(Photo's belong to their copyright owners, I do Not claim ownership). "I just wanted to honor those that gave their lives" so you could turn your PC on. This video is dedicated to underground Miner's around the world, even Gem miners. I think coal miners are the most forgotten people on this Earth...Until an accident occurs. One person asked how far down is Hell?... "It's just a 1/4 mile down" was the reply. One shot shows a coin "25" that is how they use to buy things at the (Company Store) most people today didn't know this. Tennessee Ernie Ford wrote a song, "I owe my soul to the company store" When you ran out of these coins you started a tab/chit. thus...you have the story.
I want to thank 2 people for their inspiration, guidance, and help: ulead123 & superglide63 and a few of my friends for their support to post it.
INFO ABOUT THE COIN:
Imagine spending your days in the depths of the earth; doing the dirty, dangerous work of mining coal. Then consider what it would be like to be paid for your labor with money that could be considered virtually worthless. This was the plight of many miners during the early 20th Century; this is the story of scrip.
As coal mining in the Appalachian region of the United States began to develop in the late 1800's, mines were established in remote, rugged areas, far away from banks and stores. Partially from a need to supply household goods to miners and partially to capitalize on an opportunity to make a profit, mine owners established company stores in their mining town. As actual U. S. currency was difficult for mines to keep on hand in sufficient quantities, the companies began to issue their own scrip tokens as payment for the miners' wages. Most scrip was unique in appearance so that a mine's company store could immediately identify its own scrip, as most did not want to accept tokens issued by another company.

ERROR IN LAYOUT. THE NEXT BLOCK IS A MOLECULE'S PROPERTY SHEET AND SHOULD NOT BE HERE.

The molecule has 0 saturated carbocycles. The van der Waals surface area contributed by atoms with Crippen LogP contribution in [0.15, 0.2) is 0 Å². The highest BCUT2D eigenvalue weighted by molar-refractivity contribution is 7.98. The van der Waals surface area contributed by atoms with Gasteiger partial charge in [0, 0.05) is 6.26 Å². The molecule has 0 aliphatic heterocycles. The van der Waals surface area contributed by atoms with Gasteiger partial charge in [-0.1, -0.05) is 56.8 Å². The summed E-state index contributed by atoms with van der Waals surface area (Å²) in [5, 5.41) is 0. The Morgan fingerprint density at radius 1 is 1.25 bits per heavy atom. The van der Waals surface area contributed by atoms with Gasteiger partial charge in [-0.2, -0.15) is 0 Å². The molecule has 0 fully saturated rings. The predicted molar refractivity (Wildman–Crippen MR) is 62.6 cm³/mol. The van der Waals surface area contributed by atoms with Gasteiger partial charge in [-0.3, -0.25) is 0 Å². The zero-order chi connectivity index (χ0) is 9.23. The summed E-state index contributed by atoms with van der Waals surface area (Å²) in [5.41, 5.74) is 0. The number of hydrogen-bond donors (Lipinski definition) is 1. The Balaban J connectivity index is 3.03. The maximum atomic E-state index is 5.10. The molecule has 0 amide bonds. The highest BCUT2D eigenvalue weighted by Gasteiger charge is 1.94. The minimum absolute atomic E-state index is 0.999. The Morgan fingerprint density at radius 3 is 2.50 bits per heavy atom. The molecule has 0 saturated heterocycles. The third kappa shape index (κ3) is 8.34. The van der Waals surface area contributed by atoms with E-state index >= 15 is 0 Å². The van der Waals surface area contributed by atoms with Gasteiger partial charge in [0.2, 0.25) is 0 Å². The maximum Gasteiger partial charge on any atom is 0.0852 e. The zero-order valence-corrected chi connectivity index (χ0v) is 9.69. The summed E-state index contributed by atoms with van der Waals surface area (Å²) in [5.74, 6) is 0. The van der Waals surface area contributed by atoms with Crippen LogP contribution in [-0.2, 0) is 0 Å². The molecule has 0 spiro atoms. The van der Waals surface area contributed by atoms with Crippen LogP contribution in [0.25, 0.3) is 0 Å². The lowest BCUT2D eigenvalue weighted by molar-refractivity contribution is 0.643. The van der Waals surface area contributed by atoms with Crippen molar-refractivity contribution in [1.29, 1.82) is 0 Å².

Miners were given scrip in advance of their wages to buy necessities for the home, but also to pay rent on the company-owned houses they lived in, to buy tools and supplies for work, to pay utilities and medical care, and even to contribute to a mandatory funeral fund. All this was paid to the coal company. There was little retail competition in the coalfields and the prices at some company stores were often so high that miners virtually had nothing left to collect when payday arrived.
According to Stan Cohen, in his book, King Coal: "Payment by scrip served a dual purpose. The miner could get wages in advance of his regular paycheck, and he did not have borrow money or charge items at the store, The company in turn did not need to keep extensive charge account records, nor were there difficult collection problems involved."
Scrip started out in paper form but by the early 1900's was commonly being created in brass, copper, and aluminum coins. To conserve metal during World War II, fiber scrip was occasionally produced. Each company had its own version and each mine's company store accepted only its own scrip. The government ultimately outlawed the use of scrip and it began to decline in use in the 1950's, disappearing entirelyby the early 1970's.
A variety of other industries besides coal - such as lumber, textiles, agriculture, paper, copper, gold, and silver—issued scrip, creating thousands of varieties from more than 30 states.